Budapest's new bike-share system, Mol Bubi, will soon be extended with 30 new docking stations and 300 bikes, according to the news site, Index.
Though the system opened just a month ago, the city transport organisation BKK believes the expansion is justified due to the better-than-expected uptake by the travelling public. According to Index, the green bikes were checked out 120,000 during the first month -- which comes out to 4,000 rides per day, or about 4 per bike per day.
Financing is no barrier. Because of the many technical delays in Bubi's trial phase -- the public launch was a half year behind schedule -- the private consortium delivering the system is liable for HUF 180 million (EUR 589,000) in contractual penalties. BKK and the T Systems-led contractor agreed to settle the matter with a system expansion.
According to Index, locations for the new docking stations have to be selected and agreed with the affected districts. Even so, the new stations SHOULD go live within six months (blogger's emphasis.)
Envisioned locations on the Pest side are: János Pál pápa tér, the Corvin sétány and the Millenniumi City Center. In Buda, they can be expected at Kosztolányi Dezső tér and near the Millenáris.
Thursday, October 9, 2014
Tuesday, October 7, 2014
|This courtyard (ours, in a building on Margit körút.) became a beautiful, botanical, obstacle course |
with the help of a local greening grant.
Why not apply for a grant from the Mol Zöldövezet Program? This is a community greening initiative that gives grants of HUF 200,000-500,000 (EUR 650-1,600) for community projects that add green space on plots of urban space up to 1,500 square metres.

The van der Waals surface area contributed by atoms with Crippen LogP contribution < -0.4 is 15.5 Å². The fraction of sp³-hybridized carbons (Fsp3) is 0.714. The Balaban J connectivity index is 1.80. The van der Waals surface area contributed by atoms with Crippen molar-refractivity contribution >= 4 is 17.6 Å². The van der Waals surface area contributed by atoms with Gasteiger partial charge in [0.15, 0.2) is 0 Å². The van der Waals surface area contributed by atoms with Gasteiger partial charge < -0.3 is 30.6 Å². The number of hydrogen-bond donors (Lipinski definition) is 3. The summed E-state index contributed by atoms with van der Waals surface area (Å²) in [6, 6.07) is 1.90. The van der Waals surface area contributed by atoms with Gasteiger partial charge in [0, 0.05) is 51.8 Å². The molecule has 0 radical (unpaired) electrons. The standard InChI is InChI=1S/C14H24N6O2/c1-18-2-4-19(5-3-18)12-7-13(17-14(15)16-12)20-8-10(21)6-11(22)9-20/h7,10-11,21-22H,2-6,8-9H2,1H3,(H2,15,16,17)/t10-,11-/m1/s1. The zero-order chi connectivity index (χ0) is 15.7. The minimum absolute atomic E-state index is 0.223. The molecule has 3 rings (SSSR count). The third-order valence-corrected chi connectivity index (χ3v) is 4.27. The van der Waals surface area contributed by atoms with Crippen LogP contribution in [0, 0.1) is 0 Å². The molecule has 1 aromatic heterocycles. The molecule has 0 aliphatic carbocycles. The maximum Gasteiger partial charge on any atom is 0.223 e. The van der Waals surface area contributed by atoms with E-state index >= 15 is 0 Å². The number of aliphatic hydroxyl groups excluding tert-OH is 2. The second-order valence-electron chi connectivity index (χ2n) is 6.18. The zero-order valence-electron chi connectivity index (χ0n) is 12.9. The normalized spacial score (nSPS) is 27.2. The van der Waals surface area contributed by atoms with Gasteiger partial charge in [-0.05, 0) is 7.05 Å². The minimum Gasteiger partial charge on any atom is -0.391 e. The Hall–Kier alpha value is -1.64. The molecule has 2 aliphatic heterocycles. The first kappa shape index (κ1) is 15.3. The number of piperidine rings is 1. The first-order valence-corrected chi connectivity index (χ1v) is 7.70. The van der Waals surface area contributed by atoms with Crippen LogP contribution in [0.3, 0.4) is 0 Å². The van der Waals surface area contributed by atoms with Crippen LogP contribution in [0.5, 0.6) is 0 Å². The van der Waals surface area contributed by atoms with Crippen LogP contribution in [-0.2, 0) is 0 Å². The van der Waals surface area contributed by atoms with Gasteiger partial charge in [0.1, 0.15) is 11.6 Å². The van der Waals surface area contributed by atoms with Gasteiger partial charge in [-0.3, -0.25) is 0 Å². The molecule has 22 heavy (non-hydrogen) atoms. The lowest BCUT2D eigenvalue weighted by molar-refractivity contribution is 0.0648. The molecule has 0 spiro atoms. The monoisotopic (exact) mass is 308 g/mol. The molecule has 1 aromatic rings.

Since 2012, many of these grants have supported the greening of residential courtyards. Although the program mainly focuses on plants, it supports "greening" in the broader sense, as well: bicycle racks, selective waste bins, benches and tables and other environment-friendly improvements can also be covered.
A few years ago, my own building, a four-story "társasház" on Margit körút, won a grant under a similar program to improve our own courtyard. The funding source was different (in this case, the II. District Council), but our experience illustrates what a big difference such an initiative can make.
|This courtyard, in a building on Pest's Rottenbiller utca, was greened with a grant from Zöldövezet Program. |
Bike racks were included in the improvements.
Bike racks weren't part of our project, but we added some a year later. I think the continuous human presence engendered by the courtyard improvements contributes a great deal to the security of our bike parking.
Aside from courtyard greenings, the Zöldövezet Program supports projects in two other categories: community gardens and community parks. The program means to add green space to the city, but also to build communities by bringing neighbours together to improve their surroundings.
The grants generally fund investment costs while the applicants contribute their own time and labour during all facets of the project, including the concept and design at the proposal stage, as well as the installation and long-term maintenance should the project receive funding. Applicants also must co-finance the projects at 20 percent.
The Zöldövezet Program started in 2006 and was, until recent months, administered by the Ökotárs Alapítvány, an organisation that distributed Norwegian civil society grants. Ökotárs's activities were disrupted when Hungarian police raided its offices last month and seized files -- apparently for purely political reasons. Luckily, Mol has stepped into the breach to ensure that this year's application and granting process will proceed on schedule.